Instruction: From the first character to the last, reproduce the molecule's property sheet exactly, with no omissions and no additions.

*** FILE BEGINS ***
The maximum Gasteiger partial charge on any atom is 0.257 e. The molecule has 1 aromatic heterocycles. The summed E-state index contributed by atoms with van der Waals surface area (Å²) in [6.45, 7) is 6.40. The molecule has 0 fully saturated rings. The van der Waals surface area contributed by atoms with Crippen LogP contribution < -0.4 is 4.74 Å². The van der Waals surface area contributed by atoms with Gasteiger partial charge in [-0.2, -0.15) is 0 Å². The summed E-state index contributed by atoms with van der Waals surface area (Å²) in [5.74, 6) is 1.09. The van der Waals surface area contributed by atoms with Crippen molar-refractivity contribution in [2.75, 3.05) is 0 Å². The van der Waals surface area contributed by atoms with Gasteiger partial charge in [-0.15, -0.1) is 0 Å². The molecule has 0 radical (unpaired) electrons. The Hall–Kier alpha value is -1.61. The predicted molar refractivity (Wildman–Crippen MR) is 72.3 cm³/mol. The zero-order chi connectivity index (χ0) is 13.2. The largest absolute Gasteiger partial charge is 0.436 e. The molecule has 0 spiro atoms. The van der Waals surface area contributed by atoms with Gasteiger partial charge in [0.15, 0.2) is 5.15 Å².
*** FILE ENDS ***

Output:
The maximum Gasteiger partial charge on any atom is 0.257 e. The molecule has 1 aromatic heterocycles. The summed E-state index contributed by atoms with van der Waals surface area (Å²) in [6.45, 7) is 6.40. The molecule has 0 fully saturated rings. The van der Waals surface area contributed by atoms with Crippen LogP contribution < -0.4 is 4.74 Å². The van der Waals surface area contributed by atoms with Gasteiger partial charge in [-0.2, -0.15) is 0 Å². The summed E-state index contributed by atoms with van der Waals surface area (Å²) in [5.74, 6) is 1.09. The van der Waals surface area contributed by atoms with Crippen molar-refractivity contribution in [2.75, 3.05) is 0 Å². The van der Waals surface area contributed by atoms with Gasteiger partial charge in [-0.15, -0.1) is 0 Å². The molecule has 0 radical (unpaired) electrons. The Hall–Kier alpha value is -1.61. The predicted molar refractivity (Wildman–Crippen MR) is 72.3 cm³/mol. The zero-order chi connectivity index (χ0) is 13.2. The largest absolute Gasteiger partial charge is 0.436 e. The molecule has 0 spiro atoms. The van der Waals surface area contributed by atoms with Gasteiger partial charge in [0.15, 0.2) is 5.15 Å².